Essay Section: Supporting Evidence (Examples)
The comment “Lacks Clarity” means you need to define your ideas. Before painting a wooden chest or anything wooden, a carpenter sands the wood to further define its sides and edges, in addition to making it distinguishable in quality. When a carpenter finishes the sanding process, the result reflects smooth edges, no roughness or projections easily seen or felt. When moving the hand against the grain of the wood, there is no difficulty or obstacle preventing the process; and the smoothness is pleasing to the touch, ready for the application of paint or finisher.
A paper that needs more definition in general or applied to a particular area is similar to wood that needs sanding before the application of a finisher or paint. When you define the edges of a paper, you make sure to place proper transitions between body paragraphs and prepare the reader for upcoming supporting evidence. Your ideas should not hinder the reader from moving forward in the process. When you don’t expand upon details or add specifics concerning an example, this hinders the learning process for the reader.
In other words, anything that sticks out and isn’t answered at the same time is a hindrance to the reader. The presence of grammar mistakes and errors hinders the process for the reader. These are the edges of the paper that require more sanding. As one solution to this problem, spend sufficient time defining your perspectives. Evaluate every statement you make within the paper. Your statements represent all the ideas and sentences that are not from the author. In other words, highlight every sentence that is yours and yours alone. Test the sentence to determine if you have answered all of the implied questions: who, what, where, why, when, how, and in what way.
In addition, define concepts, connect ideas, make the theme/thesis distinguishable throughout the paper, and ensure the process is enjoyable for the reader. Don’t leave the reader guessing about your viewpoints. Tell the reader exactly what you are thinking and why your thoughts relate to the subject you are discussing. Set clear boundaries. The reader will not know the meanings of a word that you define as “key.” Make certain that your paper is distinct in quality. In the following sample excerpt, the student makes general assumptions. The paper overall lacks clarity. Let’s read.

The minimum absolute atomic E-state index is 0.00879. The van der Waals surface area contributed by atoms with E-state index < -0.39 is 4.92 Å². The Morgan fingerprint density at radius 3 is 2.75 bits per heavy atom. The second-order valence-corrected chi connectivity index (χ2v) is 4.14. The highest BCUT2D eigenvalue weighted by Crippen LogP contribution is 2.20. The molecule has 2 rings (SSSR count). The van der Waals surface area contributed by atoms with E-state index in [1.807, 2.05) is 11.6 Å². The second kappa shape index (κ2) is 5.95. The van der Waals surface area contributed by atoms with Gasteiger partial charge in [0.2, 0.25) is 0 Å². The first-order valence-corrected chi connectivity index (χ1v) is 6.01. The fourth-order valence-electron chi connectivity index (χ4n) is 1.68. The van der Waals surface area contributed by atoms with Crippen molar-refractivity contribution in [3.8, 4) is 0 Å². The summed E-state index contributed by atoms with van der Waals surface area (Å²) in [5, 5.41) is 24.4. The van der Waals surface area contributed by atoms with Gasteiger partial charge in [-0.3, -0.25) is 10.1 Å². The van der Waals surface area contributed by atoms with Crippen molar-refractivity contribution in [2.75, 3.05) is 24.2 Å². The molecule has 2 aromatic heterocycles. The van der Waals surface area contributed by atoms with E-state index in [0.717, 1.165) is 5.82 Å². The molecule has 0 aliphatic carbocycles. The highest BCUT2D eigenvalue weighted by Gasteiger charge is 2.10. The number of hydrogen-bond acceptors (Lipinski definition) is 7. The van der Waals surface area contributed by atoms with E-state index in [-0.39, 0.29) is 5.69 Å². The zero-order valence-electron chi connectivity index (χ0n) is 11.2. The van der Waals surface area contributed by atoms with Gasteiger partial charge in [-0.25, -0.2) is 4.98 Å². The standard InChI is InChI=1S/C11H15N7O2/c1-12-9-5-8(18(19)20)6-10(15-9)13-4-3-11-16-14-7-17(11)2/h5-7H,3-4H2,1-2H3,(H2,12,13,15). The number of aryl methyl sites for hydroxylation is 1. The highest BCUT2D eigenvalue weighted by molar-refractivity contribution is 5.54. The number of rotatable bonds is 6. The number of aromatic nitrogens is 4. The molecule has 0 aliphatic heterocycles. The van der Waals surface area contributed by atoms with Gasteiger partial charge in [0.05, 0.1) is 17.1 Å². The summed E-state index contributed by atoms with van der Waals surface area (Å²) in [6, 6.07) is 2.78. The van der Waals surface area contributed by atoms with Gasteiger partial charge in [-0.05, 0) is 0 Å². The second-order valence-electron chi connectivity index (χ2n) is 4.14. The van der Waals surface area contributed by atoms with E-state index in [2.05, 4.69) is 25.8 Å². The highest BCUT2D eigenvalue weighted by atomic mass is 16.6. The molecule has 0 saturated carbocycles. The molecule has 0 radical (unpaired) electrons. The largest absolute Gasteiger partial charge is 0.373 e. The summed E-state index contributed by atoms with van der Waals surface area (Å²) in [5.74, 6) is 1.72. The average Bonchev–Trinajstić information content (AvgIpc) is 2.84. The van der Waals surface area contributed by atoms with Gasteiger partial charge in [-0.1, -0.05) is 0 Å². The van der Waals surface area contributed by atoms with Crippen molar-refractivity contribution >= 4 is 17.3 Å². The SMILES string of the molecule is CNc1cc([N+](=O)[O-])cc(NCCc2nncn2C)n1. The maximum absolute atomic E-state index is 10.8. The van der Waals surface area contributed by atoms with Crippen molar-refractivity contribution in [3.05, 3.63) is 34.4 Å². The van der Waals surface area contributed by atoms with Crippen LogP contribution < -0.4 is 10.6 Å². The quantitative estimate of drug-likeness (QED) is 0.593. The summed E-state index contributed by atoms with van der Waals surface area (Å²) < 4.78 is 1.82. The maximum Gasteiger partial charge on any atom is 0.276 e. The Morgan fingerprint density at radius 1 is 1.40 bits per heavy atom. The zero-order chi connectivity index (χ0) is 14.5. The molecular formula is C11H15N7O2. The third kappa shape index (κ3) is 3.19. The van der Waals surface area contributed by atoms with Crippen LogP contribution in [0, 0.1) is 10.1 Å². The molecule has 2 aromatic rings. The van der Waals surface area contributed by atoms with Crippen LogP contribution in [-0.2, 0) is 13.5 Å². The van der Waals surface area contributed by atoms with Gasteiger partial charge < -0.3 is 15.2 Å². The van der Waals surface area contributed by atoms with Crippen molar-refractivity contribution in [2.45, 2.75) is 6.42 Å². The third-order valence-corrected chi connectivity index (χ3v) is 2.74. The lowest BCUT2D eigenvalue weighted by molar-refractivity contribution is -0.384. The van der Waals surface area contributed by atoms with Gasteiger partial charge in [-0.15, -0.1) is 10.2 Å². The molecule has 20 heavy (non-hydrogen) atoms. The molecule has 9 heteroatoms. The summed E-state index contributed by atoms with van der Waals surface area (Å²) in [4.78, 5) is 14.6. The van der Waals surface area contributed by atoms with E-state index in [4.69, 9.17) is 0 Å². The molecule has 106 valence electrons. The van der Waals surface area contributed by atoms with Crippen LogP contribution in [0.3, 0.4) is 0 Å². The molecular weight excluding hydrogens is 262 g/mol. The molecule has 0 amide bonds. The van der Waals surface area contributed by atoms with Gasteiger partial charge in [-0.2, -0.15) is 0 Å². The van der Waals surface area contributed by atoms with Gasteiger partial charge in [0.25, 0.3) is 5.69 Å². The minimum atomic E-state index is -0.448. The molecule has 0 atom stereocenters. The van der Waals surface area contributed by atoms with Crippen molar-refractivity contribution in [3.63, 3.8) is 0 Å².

De Quincey eagerly acquaints the Malay as oriental. Since they are all somewhat from the same Asian country, he categorizes or equates the two. To bring more focus, a brief example is needed. Most races feel that it is beneath them to be categorized as one. Puerto Ricans, Mexicans, and Cubans are categorized as coming from Latin America or primarily Hispanic. When approached and categorized in a way that insults, they easily take the defensive. This is what De Quincey has done. He has taken an individual from Asian descent, or for better words, equated the idea that because he looks like he’s Asian, then he must be of Asian descent, following that he must be of Oriental descent. That’s why he refers to the Malay as the “Oriental One” (451).
1) De Quincey categorizes what or who?
2) He equates what with what?
3) Who categorizes this group of people? By what method?
4) Where are the statistics?
5) How do we know this group of people is insulted by a general categorization? Where is the evidence within the context of the literary work?
6) Is De Quincey really guilty of categorization? Is he just guilty of social conditioning, of looking at someone in the same eyes in which society looks at that person?
The absolute best method for clarifying your ideas is to spend time with your subject. Develop a relationship with your subject in the same way that you develop a relationship with a physical person. For example, when you are in a relationship, you purpose in your heart to get to know everything about the person, the good and the bad. You figure out the commonalities and the differences between the two of you, and how you might potentially function as a couple.
Therefore, this same ideology applies to the relationship you should have with your paper. Know your subject matter. Learn the business of your subject matter. Involve yourself. Be nosey with your subject. Figure out your subject. Figuratively, don’t leave the relationship until you absolutely know about your subject’s ways and mannerisms.
Copyright 2011 Regina Y. Favors. All Rights Reserved.